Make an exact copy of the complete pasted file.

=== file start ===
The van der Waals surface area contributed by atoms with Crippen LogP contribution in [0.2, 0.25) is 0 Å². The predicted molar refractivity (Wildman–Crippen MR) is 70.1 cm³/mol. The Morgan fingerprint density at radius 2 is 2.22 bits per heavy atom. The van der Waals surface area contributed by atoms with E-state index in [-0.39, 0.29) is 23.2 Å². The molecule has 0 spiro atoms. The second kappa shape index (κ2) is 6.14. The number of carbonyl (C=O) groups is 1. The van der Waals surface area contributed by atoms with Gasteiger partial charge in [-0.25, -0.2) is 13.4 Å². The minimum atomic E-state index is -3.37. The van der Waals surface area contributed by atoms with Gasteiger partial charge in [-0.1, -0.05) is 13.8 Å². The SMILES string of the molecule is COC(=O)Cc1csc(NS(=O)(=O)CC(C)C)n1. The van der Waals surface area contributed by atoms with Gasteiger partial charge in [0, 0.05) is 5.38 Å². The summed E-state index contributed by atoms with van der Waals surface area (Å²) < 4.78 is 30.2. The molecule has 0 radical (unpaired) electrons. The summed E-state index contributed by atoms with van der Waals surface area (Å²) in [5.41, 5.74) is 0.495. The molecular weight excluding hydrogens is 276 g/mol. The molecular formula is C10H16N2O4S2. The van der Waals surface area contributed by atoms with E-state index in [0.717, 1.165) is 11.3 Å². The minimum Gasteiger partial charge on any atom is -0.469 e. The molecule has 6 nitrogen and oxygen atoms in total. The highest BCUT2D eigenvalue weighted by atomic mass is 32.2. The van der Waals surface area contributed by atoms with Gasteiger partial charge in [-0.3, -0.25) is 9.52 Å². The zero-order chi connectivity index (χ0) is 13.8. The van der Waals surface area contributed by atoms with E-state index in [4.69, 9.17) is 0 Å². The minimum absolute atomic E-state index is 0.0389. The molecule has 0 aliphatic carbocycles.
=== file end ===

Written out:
The van der Waals surface area contributed by atoms with Crippen LogP contribution in [0.2, 0.25) is 0 Å². The predicted molar refractivity (Wildman–Crippen MR) is 70.1 cm³/mol. The Morgan fingerprint density at radius 2 is 2.22 bits per heavy atom. The van der Waals surface area contributed by atoms with E-state index in [-0.39, 0.29) is 23.2 Å². The molecule has 0 spiro atoms. The second kappa shape index (κ2) is 6.14. The number of carbonyl (C=O) groups is 1. The van der Waals surface area contributed by atoms with Gasteiger partial charge in [-0.25, -0.2) is 13.4 Å². The minimum atomic E-state index is -3.37. The van der Waals surface area contributed by atoms with Gasteiger partial charge in [-0.1, -0.05) is 13.8 Å². The SMILES string of the molecule is COC(=O)Cc1csc(NS(=O)(=O)CC(C)C)n1. The van der Waals surface area contributed by atoms with Gasteiger partial charge in [0, 0.05) is 5.38 Å². The summed E-state index contributed by atoms with van der Waals surface area (Å²) < 4.78 is 30.2. The molecule has 0 radical (unpaired) electrons. The summed E-state index contributed by atoms with van der Waals surface area (Å²) in [5.41, 5.74) is 0.495. The molecular weight excluding hydrogens is 276 g/mol. The molecular formula is C10H16N2O4S2. The van der Waals surface area contributed by atoms with E-state index in [0.717, 1.165) is 11.3 Å². The minimum Gasteiger partial charge on any atom is -0.469 e. The molecule has 6 nitrogen and oxygen atoms in total. The highest BCUT2D eigenvalue weighted by atomic mass is 32.2. The van der Waals surface area contributed by atoms with Gasteiger partial charge in [-0.3, -0.25) is 9.52 Å². The zero-order chi connectivity index (χ0) is 13.8. The van der Waals surface area contributed by atoms with E-state index in [4.69, 9.17) is 0 Å². The minimum absolute atomic E-state index is 0.0389. The molecule has 0 aliphatic carbocycles.